Actor John Turturro may be best known for his work with Spike Lee, the Coen brothers, or even the Transformers movies but his smaller directorial efforts are the ones he is most passionate about.

This joy is obvious during his recent trip to San Francisco to promote his latest endeavor behind the camera, Fading Gigolo.

He writes, directs and stars in the film, a sex comedy about a cash-strapped bookkeeper (Turturro) who, with the help of his business-savvy friend (Woody Allen), is turned into a male prostitute overnight. Pretty soon this inexperienced duo are juggling more than just beautiful women as cash, religion and jealousy are thrown into the mix.

On a recent promotional stop, John Turturro spoke to us about Fading Gigolo and the pros and cons of working on such a tight budget to make the film. Here is a transcription of that conversation.

Q: The film opens with the closing of a small bookstore. Was that meant as a commentary on the passing of time?

John Turturro: I wasn’t trying to make a political statement but I do think that with progress there is loss. With the sex business, which is the oldest business, I didn’t want to explore the exploitive side at all but I did think there’s a human transaction that goes on. I’m using it more as a metaphor for intimacy.

Q: Yeah. Even when you’re dating there’s a transaction there too.

Turturro: That’s right. When you look at all these wealthy guys with these very younger women you go, there’s a real transaction that goes on there. Maybe that’s a bit more dishonest of a transaction.

Q: With so many tasks to do on set as a director, how easy or difficult is it to direct yourself?

Turturro: Directing myself in some ways can be very easy but sometimes the tension of the day can affect your performance. You need someone there to tell you to loosen up a little bit. With my character, I didn’t want to skew him too light or too heavy because he was thought of as a modern day samurai, someone who is physical and confident but not an ambitious man. That’s how I thought of him, someone who liked women and I very comfortable with women but because of his circumstances with his mom had never committed to anybody.

Not that anyone was a problem but Woody and Vanessa were so easy to work with. But some people have their process and it can be a painful one. Someone can be a brilliant actor or actress but they’ve exhausted you by making you wait three hours for them. I don’t take that long to get ready, especially when I’m working for myself. (laughs)

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Q: You’ve obviously had great working relationships with the Coen brothers and Spike Lee but you’ve also found success continuing to work with Adam Sandler and Michael Bay. Are these conscious decisions on your part?

Turturro: I have to make a living, man (laughs). Let’s be honest, I can’t depend on Spike or the Coens. They’re my friends but they may not always have a part for me. Years ago I never made these big movies because there used to be these nice, medium-sized movies that were made. Those are no longer made and this film is not exactly a medium-sized film. If we had a medium-sized budget we would’ve had 8 or 10 weeks to shoot it. So when I did my first thing with Adam Sandler I was very picky about it and I had a good time because I took two characters and made them one.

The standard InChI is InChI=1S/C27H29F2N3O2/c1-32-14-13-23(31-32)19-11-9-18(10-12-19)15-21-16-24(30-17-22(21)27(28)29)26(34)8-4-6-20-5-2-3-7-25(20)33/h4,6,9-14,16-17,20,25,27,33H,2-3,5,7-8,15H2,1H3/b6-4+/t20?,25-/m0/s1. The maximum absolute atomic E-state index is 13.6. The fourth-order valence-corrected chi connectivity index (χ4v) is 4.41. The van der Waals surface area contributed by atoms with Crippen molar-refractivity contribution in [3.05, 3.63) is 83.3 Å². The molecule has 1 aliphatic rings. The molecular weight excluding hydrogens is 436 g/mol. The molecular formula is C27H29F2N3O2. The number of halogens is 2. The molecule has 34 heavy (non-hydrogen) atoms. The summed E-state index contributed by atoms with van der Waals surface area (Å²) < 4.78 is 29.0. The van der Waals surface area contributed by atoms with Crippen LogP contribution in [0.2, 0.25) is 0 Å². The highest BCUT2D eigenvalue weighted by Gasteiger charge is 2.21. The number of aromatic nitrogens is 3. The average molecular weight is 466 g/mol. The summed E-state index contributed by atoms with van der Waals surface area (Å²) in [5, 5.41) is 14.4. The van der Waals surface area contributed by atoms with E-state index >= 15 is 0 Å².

When I made Transformers I had turned down so many big movies that my oldest son said, Dad just do it! and I had a good time doing it but I don’t live in that world. It’s not like doing a Chekhov play or something with the Coens that gives you something. I don’t look down on it, I just try to do a good job. If I mention a Jean Renoir film, it’s not because I’m a snob. It’s just that to me there’s an abundance of comedy in it. For me, You Don’t Mess With the Zohan was really funny for a while but I didn’t think it finished what it started. There were some fantastic things in it but the mind behind it just broke down. I like working with Adam (Sandler), he’s a good actor.

Q: He really is. He is very underrated in his dramatic work because he mostly makes slapstick comedies.

Turturro: Yeah but when he’s made the other movies nobody has gone to see them. I think he’s made some really good performances.

Q: Is your relationship with Woody Allen in the film similar to the way you two interact offscreen?

Turturro: No, that’s how I wrote it. Our relationship may be similar but that’s not how we talk.

Q: Yeah, Woody even gets some physical comedy in this film.

Turturro: Woody is such a wonderful actor and I think he did such a beautiful job for me. I wanted to make a good film with him because it’s a privilege to work with him. He made a big contribution to the film in a lot of ways. I consider him a friend. He would tell what things in the script he hated, which were many. He wouldn’t tell me what to do but he would tell me he didn’t like them.

Q: You have a strong religious presence in the film. How did you balance the tone between the comedic laughs and the seriousness of religion?

Turturro: If you’re going to make a movie about sex you have to have an obstacle. I love films about religion and I think it’s related. I’ve also seen a lot of sex scenes and they’re so ineffectual. You just look at it and go, oh they’re in good shape. You don’t feel anything. (laughs)

Q: Is Michael Bay as eccentric of a personality on set as the rumors would have us believe?

Turturro: All I can say is that I based my character in Transformers on Michael Bay. (laughs)

Fading Gigolo is now playing in limited release. Watch a trailer below:

Second photo credit: Amanda Rhoades

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